Genesis 1:2 more literally says that He “was fluttering over the surface of the waters.” This original word is also used of the eagle and would remind us of its tending to the nest to ensure that conditions were favorable to foster life and development in its young (Deu 32:11). Immediately following, we are introduced to light and are provided a precedent for the Spirit’s function throughout Scripture – that of life-giver and light-giver. According to the Scriptures, the Spirit of God is the imparter of eternal life (Joh 6:63), and God uses the light shining out of darkness as an analogy for “the light of the knowledge of the glory of God in the face of Jesus Christ” (2Co 4:6).
In analyzing Gideon’s battle in the book of Judges, we can apply some relevant principles. The enemy of the day was Midian, who was oppressing the Lord’s people into fearfulness (6:2), fruitlessness (v4) and frailty (v6). The spiritual lessons are evident. Midian symbolizes strife and gives us insight into how the Lord’s people suffer when harmony is disrupted by discord. Note that God’s method of salvation from such a tyrant is a man who, in humility (v15), worships at the altar of the Lord’s peace (v24) and is clothed in the Spirit of the Lord (v34). He blows a trumpet, sends messengers to gather the Lord’s people together (vv34-35), and in battle uses both trumpet and lamp (7:20) while depending upon Jehovah for deliverance (7:2). The Ephesians letter comes to mind when we think of unity (see Eph 2:14). The epistle encourages us to be diligent in keeping the unity that the Spirit has made in the bond of peace (4:3), highlighting the fact that the Holy Spirit is interested in the unity of believers. Strife is of the flesh (Gal 5:20); unity is of the Spirit.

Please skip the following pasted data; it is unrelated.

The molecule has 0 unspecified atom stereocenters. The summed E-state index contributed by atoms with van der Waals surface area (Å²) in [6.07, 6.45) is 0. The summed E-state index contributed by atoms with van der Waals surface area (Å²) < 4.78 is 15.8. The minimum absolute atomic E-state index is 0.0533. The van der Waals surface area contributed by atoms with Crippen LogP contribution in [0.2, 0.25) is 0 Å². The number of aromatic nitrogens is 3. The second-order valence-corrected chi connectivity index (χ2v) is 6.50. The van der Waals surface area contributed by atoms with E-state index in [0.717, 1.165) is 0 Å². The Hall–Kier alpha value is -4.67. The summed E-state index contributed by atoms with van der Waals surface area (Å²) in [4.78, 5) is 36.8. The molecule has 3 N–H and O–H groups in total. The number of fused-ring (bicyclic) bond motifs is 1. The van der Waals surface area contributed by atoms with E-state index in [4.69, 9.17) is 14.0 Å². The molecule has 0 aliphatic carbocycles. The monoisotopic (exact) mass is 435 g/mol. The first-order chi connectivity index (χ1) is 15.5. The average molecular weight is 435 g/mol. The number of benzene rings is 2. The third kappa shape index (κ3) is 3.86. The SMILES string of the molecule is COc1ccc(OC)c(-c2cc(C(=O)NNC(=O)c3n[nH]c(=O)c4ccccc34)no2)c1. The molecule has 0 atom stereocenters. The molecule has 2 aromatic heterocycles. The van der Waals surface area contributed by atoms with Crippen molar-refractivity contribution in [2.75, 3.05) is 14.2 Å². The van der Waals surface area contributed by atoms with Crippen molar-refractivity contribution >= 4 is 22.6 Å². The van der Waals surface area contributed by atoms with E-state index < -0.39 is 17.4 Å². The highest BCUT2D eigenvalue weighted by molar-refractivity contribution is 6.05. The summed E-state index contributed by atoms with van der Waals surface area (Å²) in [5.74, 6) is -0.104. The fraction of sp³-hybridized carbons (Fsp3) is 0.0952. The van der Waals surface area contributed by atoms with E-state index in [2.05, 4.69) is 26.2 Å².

God’s desire to dwell with His people has never waned, as He always intended for them to be united together unto Him. For the tabernacle, there were instructions to build furniture with such intricate features that it would be almost impossible to assemble by natural ability. Enter Bezaleel, a man filled with the Spirit of God (Exo 35:31). His skillset involved wisdom, understanding and knowledge imparted by the Spirit to build (and teach others to build) for God. In the power of the Spirit, the materials, which speak of Christ, were incorporated into the structure that accommodated God’s presence. So it is with us today. The NT teaches that there is a place where God dwells on earth in this dispensation, the Church, both dispensational and local (Eph 2:22; 1Co 3:16). Putting work into God’s building involves a power beyond natural ability if things of value are to be built in, as we find in the teaching of 1 Corinthians 12:1-11. The Spirit equips and empowers each believer for the edifying of all, thereby building for God in His assembly.
No matter what the Lord does in our lives, or what He expects us to do with our lives, as believers let us remember the words to a man charged with building for God in troublous times: “Not by might, nor by power, but by my Spirit, saith the Lord of Hosts” (Zec 4:6).
 Jdg 3:10; 6:34; 1Ch 12:18; 2Ch 24:20, etc.
 Joh 1:2; Col 1:16; Heb 1:10 (which applies Psa 102:25 to “the Son”)
 All Scripture quotations in this article are from the KJV.